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Construction of Atlanta's Southern Bell Telephone Company Building occurred during three stages: 1929, 1947-48, and 1963. The onset of the Great Depression resulted in the completion of only six of the planned twenty-five-story building design. Though the structure never reached its planned height, it remains downtown Atlanta's only true example of modernistic design. The building also serves as a reminder of Atlanta's central role within the regional telephone and communications network.

  • Southern Bell Telephone Building, March 3, 1947. The two colors show the original six floors along with the added eight floors constructed in the late '40s.
  • Southern Bell Telephone Building as it looked in 1961, before the AT&T tower was added a couple of years later. at 51 Ivy Street
  • The Southern Bell Telephone Building in 2014, with the AT&T tower (added,1963).

The building was expanded in the late 1940s and the tower was added in 1963. The building stands as Atlanta's only exemplary modernistic style building and a reminder of the evolving city and its role as a hub of the communications industry during the early twentieth century. 

The building is located on a street named for Harold Ivy, a man credited as the first person of European descent to settle in what is now Atlanta. In 1821, the Creek Indians ceded the land east of the Chattahoochee River. Speculators purchased the land and divided it into lots, and Ivy purchased one of those lots in 1833. He then built a double log cabin near the current location of the Marriott Marquis in downtown Atlanta. Ivy died in 1841 after being thrown from a horse.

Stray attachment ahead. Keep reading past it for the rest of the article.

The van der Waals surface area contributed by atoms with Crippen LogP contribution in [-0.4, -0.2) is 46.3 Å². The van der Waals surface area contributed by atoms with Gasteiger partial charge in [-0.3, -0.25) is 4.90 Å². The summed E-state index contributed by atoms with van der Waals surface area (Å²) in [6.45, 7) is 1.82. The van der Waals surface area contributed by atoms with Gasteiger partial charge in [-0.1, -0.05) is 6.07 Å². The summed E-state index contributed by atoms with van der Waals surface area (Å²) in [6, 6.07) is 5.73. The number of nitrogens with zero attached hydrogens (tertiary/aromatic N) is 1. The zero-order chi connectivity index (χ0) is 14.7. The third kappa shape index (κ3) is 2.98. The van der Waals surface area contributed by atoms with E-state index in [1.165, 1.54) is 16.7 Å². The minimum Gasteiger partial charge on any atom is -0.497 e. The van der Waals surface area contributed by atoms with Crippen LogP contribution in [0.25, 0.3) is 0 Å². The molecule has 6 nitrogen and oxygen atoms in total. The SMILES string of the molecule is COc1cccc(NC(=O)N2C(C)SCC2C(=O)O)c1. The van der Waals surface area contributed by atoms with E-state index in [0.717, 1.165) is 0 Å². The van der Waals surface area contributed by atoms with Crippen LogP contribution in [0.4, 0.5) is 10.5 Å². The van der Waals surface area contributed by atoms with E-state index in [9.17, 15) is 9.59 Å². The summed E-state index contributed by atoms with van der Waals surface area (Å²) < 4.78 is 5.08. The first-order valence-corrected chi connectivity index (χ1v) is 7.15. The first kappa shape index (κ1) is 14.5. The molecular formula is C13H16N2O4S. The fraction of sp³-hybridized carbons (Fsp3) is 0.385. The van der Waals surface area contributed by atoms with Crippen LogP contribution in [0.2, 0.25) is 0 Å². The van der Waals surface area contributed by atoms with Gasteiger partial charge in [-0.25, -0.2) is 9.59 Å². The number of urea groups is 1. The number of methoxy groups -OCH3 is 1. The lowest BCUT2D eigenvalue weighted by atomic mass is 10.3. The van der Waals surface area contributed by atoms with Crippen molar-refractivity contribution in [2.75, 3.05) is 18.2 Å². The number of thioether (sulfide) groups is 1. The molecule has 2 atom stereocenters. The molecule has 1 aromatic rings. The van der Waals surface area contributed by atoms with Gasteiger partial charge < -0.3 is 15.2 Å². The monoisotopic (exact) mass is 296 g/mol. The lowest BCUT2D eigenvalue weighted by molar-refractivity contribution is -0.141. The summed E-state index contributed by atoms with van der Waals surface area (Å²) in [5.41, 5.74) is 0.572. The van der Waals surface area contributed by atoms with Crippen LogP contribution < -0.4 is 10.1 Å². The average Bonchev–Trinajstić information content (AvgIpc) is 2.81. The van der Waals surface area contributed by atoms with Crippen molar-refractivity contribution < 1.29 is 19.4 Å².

In 1836, the Georgia State Legislature financed a land survey near Ivy's land that ultimately became the zero-mile post (and terminus) for the Western and Atlantic Railroad. The railroad helped Atlanta transition from a pioneer town to a city and eventually one of the nation's largest metropolitan areas, as demonstrated by the downtown region and skyscrapers that stand today. 

One of those buildings, of course, is the historic Southern Bell Telephone Company Building which is now home to AT&T. The building also has ties to the first railroad line that came into Atlanta. The first private line connected the Union Passenger Station and Western & Atlantic Freight Depot in 1877. In 1879, public telephone lines reached the city and Bell Telephone Company Atlanta Telephonic Exchange was established. (The first Bell company appeared in 1877 in Connecticut.) 

By the 1920s, telephone usage expanded substantially and Southern Bell hired more workers and needed more space which spurred the need for a new office building. The company also hoped to have a structure that would allow them to advance their operator technology. Mechanized panels allowed customers to use phone numbers after World War I and Southern Bell fully installed the panel system in 1923. 

The original purpose of the Southern Bell Building involved twenty-five floors, with ten floors dedicated to housing phone equipment and another fifteen stories intended for office space. However, shortly after construction started in September 1929, the stock market "Crash of '29" arrived followed by the Great Depression. Though the design always included plans to construct the building in stages, the Depression forced Southern Bell to delay the second stage of construction until after World War II. When construction did transpire in 1947-48, only eight floors were added; the twenty-five-floor plan never came to fruition. The 1963 addition of the brown tower, which seems oddly out of place, proved to be the last major addition to the tower. 

Dunagan, H. Lee and Elizabeth A. Lyon. "Nomination Form: Southern Bell Telephone Company Building." National Register of Historic Places. Dec 1, 1978.

Garrett, Franklin M. Atlanta and Environs: A Chronicle of Its People and Events, 1820s-1870s. Vol. 1. Athens: University of Georgia Press, 1969. 

Harley F Etienne, Harley F and Barbara Faga, eds. Planning Atlanta. New York: Routledge, 2017. 

Lee, Conner. "Southern Bell Telephone Company Building." History Atlanta. February 21, 2014.